As a new Masters degree graduate trained in Western ecology, I was sharply aware that my cultural identities were different from the way science is done and separated my personal background from work. Little did I know I was suppressing a part of myself and only expressed the part that I thought fit into “science” as I thought it to be objective, which was in fact centered on the experiences of the white male scientist in America. Everything from those who get to positions of power (women professors receive less startup funds than men), to conducting fieldwork (which posed different challenges for women than for men), is rooted in the Western framework of knowing, which is not objective or the only framework that is scientific.
Over time, I became inspired by role models who incorporated their identities and background into their work. I found that their personal background was an asset that enhanced the conservation work that they did. A colleague talked about being Black in birdwatching and how outdoor spaces are made to exclude Black and brown people. Another taught me that in their tribe, they think of a bird as a gift announcing themselves to the observer rather than the observer going out and “collecting” a list of species for the observer’s own benefit. A speaker criticized science as a rich man’s luxury for prioritizing a bird’s wellbeing over that of marginalized people. Clearly, Western science is a tremendously biased framework and subjective in its own right. Applying all these lessons to my passion for ornithology, I realized that my personal background is a salient part of who I am and affects what I care about. I decided to stop compartmentalizing myself as I realized the potential of difference.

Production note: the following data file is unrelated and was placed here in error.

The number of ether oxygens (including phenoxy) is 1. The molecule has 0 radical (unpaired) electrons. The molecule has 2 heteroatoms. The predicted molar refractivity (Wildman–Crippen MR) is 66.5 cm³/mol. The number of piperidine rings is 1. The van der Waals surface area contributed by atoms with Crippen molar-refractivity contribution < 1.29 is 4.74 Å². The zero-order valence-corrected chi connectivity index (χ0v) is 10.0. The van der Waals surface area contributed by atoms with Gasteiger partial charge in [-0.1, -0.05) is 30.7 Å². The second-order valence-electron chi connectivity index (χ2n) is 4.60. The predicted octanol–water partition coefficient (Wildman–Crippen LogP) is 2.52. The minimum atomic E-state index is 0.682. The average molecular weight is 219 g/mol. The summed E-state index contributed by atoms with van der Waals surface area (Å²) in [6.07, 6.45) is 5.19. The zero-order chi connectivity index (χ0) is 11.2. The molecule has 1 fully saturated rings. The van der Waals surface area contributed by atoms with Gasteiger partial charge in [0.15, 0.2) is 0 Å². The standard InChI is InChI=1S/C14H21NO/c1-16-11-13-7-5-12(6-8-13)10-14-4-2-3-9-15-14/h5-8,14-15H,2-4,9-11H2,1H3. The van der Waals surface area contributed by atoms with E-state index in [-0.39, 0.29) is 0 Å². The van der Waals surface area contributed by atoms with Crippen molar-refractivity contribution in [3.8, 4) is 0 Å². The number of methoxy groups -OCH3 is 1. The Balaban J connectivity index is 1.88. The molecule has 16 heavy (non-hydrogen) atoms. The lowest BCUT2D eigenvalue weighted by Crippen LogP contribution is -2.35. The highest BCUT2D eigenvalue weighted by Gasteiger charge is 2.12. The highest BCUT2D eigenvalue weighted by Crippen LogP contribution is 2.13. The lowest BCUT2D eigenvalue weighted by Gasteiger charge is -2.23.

Now, as I move back into academia as a PhD student, this time I am incorporating my identity into professional endeavors. My research seeks to challenge the status quo: a lot of our ornithological knowledge is based on male birds, but what about female birds? Do they provide a signal that we may have overlooked as a scientific community? I am still different, and still don’t fit in, in many aspects. But—is that really a bad thing? Does anyone really “fit in” with their diverse suite of identities? In fact, a big part of how I am able to get to where I am is because of my privileged identities: middle-class family (thanks only to my parents’ immigrant grit), able-bodied, cis-gendered, heterosexual, ethnic background, and more. As a field, we can do so much better for ornithologists with other non-traditional identities, such as trans, poor, Black, or disabled peoples. Since I started acknowledging my personal identities, my friends and colleagues have overwhelmingly appreciated learning about something they had not thought of before. I am starting to see that being different from the traditional field ornithologist has enabled me to ask different questions than have been posed before. And in science, that can be a good thing.
Imagine what more we can do if we not only diversified ornithology, but allowed all the wonderful individuals and identities to thrive. We are already changing our belief that only male birds sing. We might find birds pursue other goals in life besides mating and fecundity. We could create green spaces that benefit birds in high-density urban areas and coastal wetlands that buffer against rising seas while providing recreational opportunities. I don’t fit in neatly to my cultural background or as an ornithologist, but neither should future research and solutions. I cannot wait to see what yet unborn ideas may come to fruition when we realize the full potential of our differences.